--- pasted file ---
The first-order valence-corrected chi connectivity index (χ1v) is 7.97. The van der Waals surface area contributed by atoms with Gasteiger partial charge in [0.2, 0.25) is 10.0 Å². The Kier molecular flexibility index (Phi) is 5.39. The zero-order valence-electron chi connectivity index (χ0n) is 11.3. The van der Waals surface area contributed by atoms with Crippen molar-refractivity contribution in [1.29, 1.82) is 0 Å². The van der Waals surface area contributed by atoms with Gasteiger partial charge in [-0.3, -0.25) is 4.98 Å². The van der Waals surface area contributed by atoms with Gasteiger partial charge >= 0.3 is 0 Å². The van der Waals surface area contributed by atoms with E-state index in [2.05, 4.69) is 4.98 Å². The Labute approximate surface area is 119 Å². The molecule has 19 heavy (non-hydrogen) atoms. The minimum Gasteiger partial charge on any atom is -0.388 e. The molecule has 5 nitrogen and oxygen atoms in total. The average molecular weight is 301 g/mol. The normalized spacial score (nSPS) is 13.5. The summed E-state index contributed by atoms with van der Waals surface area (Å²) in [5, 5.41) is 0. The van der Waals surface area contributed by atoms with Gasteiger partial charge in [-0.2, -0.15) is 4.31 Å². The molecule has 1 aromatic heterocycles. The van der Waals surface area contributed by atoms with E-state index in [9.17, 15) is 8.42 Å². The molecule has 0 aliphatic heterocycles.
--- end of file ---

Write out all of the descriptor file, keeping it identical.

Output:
The first-order valence-corrected chi connectivity index (χ1v) is 7.97. The van der Waals surface area contributed by atoms with Gasteiger partial charge in [0.2, 0.25) is 10.0 Å². The Kier molecular flexibility index (Phi) is 5.39. The zero-order valence-electron chi connectivity index (χ0n) is 11.3. The van der Waals surface area contributed by atoms with Crippen molar-refractivity contribution in [1.29, 1.82) is 0 Å². The van der Waals surface area contributed by atoms with Gasteiger partial charge in [-0.3, -0.25) is 4.98 Å². The van der Waals surface area contributed by atoms with Gasteiger partial charge >= 0.3 is 0 Å². The van der Waals surface area contributed by atoms with E-state index in [2.05, 4.69) is 4.98 Å². The Labute approximate surface area is 119 Å². The molecule has 19 heavy (non-hydrogen) atoms. The minimum Gasteiger partial charge on any atom is -0.388 e. The molecule has 5 nitrogen and oxygen atoms in total. The average molecular weight is 301 g/mol. The normalized spacial score (nSPS) is 13.5. The summed E-state index contributed by atoms with van der Waals surface area (Å²) in [5, 5.41) is 0. The van der Waals surface area contributed by atoms with Gasteiger partial charge in [-0.2, -0.15) is 4.31 Å². The molecule has 1 aromatic heterocycles. The van der Waals surface area contributed by atoms with E-state index in [9.17, 15) is 8.42 Å². The molecule has 0 aliphatic heterocycles.